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1:26 PM Sat, Sept. 22nd

Column: Attract butterflies using four-step plan

Ken Lain/Courtesy photo<p>
Butterfly bushes are sure to attract their namesake.

Ken Lain/Courtesy photo<p> Butterfly bushes are sure to attract their namesake.

Summer blooming shrubs have finally opened to show off their brightly-colored flowers. With these summer blooms come masses of butterflies. Flowers and butterflies naturally go together, so garden centers are like a butterfly's nirvana or day spa; however, butterflies are equally easy to attract to your own yard.

A butterfly garden is easy to grow if you choose and plant flowers with butterflies in mind. When you design and plant a butterfly garden, it is important to provide larval foods as well as nectar for the adults. Many flowers attract colorful butterflies with their nectar while certain other plants serve as necessary food sources for the butterfly larvae or caterpillars.

As you set out the butterfly welcome mat in your yard, you also might like to enhance it with certain butterfly-friendly environmental features. Following is an easy four-step plan to create a garden filled with flowers and butterfly fun throughout your yard.

Caterpillars Need to Grow Wings

Butterflies are large insects; therefore, the larvae need to eat a lot to bulk up to size. With this in mind, be prepared for some damage to your larval food plants. This is normal and the plants will survive. Parsley, dill and fennel are some of their favorite foods, as are milkweed and butterfly weed. You also will find these baby butterflies-to-be munching away at the leaves of your Virginia Creeper vine and hollyhocks. If the chewed look bothers you, consider planting these larval foods in an out-of-the-way area of the yard.

Butterflies Love Flowers

Plant your flowers in large groupings so butterflies will notice them more easily as they fly past. To attract a larger variety of butterflies, have different flowers in bloom throughout the season. Just as the name implies, each butterfly garden should start with a butterfly bush, Buddleja davidii. Also called the summer lilac, its blossoms are fragrant additions to the surrounding area and are powerful butterfly-drawing magnets. Growing to 8 feet and sometimes higher, this almost-evergreen bush produces hundreds of cone-shaped flowers while requiring minimal care and water.

Surround your butterfly bush with perennials such as purple coneflowers, black-eyed Susans, verbena, daylilies, catmint, lavender, phlox, goldenrod, asters and/or sedums. Then accent the perennials with annual bloomers that might include zinnias, marigolds, cosmos, alyssum and lantana. This combination of flowering plants will be stunning to look at and butterflies are sure to find it an irresistible spread. A well-balanced effect is created when these flowers are planted "from small to tall"; that is, low-growing flowers at the front of the bed backed up by the taller plants. This planting scheme draws attention to the centerpiece plant - the larger butterfly bush.

Butterflies fly about or swarm most actively during the warm part of the day, roughly from 10 a.m. to 2 p.m., when the air tends to be still during the summer months. To encourage their daily visits, be sure to plant your butterfly garden in a sunny area that is sheltered from the wind.

Butterflies Relish a Spa Treatment as Much as You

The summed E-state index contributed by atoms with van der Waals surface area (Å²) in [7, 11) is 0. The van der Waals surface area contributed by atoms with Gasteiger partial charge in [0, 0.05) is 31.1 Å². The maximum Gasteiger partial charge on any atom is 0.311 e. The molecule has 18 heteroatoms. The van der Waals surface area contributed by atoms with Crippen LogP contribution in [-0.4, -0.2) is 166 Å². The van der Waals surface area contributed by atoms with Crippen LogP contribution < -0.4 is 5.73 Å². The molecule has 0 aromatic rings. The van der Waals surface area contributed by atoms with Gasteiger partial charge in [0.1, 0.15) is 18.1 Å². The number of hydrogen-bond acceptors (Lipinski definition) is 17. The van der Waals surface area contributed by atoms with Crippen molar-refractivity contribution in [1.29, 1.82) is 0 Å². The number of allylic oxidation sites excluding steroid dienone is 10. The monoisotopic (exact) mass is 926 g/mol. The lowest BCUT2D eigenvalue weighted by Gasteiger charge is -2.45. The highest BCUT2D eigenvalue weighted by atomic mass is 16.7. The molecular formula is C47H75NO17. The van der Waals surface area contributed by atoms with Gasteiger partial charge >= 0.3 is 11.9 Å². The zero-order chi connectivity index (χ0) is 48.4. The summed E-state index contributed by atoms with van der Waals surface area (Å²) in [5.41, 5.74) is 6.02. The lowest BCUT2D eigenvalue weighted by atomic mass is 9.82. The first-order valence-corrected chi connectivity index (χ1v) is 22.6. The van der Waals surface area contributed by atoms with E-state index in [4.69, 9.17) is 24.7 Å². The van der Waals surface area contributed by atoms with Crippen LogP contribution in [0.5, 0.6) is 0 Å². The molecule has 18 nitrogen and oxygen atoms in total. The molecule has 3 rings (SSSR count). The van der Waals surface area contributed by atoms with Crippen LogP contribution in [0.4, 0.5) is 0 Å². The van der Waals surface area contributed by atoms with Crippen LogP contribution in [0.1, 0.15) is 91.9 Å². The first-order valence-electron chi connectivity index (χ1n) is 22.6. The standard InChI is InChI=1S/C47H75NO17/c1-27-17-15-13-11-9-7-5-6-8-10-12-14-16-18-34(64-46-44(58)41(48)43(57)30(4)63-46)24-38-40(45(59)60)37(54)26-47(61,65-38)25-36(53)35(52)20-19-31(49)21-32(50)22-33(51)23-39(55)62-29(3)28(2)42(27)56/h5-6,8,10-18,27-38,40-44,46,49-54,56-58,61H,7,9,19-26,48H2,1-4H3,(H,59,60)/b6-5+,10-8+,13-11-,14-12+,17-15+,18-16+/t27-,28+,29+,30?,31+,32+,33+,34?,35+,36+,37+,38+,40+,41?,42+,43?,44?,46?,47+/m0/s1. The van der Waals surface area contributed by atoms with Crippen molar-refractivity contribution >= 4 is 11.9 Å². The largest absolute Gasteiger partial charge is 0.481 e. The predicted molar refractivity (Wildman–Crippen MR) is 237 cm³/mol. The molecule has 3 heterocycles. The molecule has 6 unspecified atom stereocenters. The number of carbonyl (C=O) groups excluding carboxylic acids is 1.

Butterflies drink by slurping mud, so creating a sloppy, muddy watering hole is providing them with the equivalent of a butterfly spa. A shallow pan of damp sand or gravel also does the job nicely. Add the occasional piece of fruit gone bad and you've created true butterfly nirvana. Toads and birds enjoy these garden amenities as well.

Basking in the Sun

On cool mornings, butterflies need to warm themselves in the sun before flying off to their business of the day. A concrete garden bench or convenient flat rock situated so that it's warmed in the morning sun makes a nice addition to any butterfly garden. Also, butterflies need protection from the sweeping winds and thundering rainstorms of harsh summer weather. Your yard's dense shrubs and trees will provide this life-saving shelter.

Use this guide to design a natural butterfly habitat; then sit back and enjoy the abundance of flowers and nature's butterfly display you've brought to your home!

The monsoon season provides the best gardening time of the year. Not only is moist soil easy for us to dig, it's equally easy for plants to grow deep new roots. Also, this is the time to promote a second burst of growth from your landscape plants. Trees, flowers, lawns and especially all summer blooming shrubs should be fed at this time. Skip the water-soluble foods and feed everything in the yard with a good granular plant food. I like to use my "All-Purpose Plant Food," the 7-4-4 all-natural plant food I created specifically for mountain soils. Don't miss this opportunity to give yards a boost and to promote deeper color for leaves and flowers. This will be the last feeding until the fall.

If you need help designing a new garden space to draw butterflies, just ask. Garden center designers' guidance on these types of projects can prove invaluable. Conveniently, most butterfly-attracting plants are in bloom at garden centers now. For more ideas to attract butterflies to your yard, the next time you visit the garden center, ask for my handout "Attracting Butterflies & Hummers."

Until next week, I'll see you in the garden center.

Throughout the week Ken Lain is at Watters Garden Center, 1815 W. Iron Springs Road, Prescott, and can be contacted through his website at www.wattersonline.com. Ken says, "My personal mission is to help local homeowners garden better in our mountain landscapes."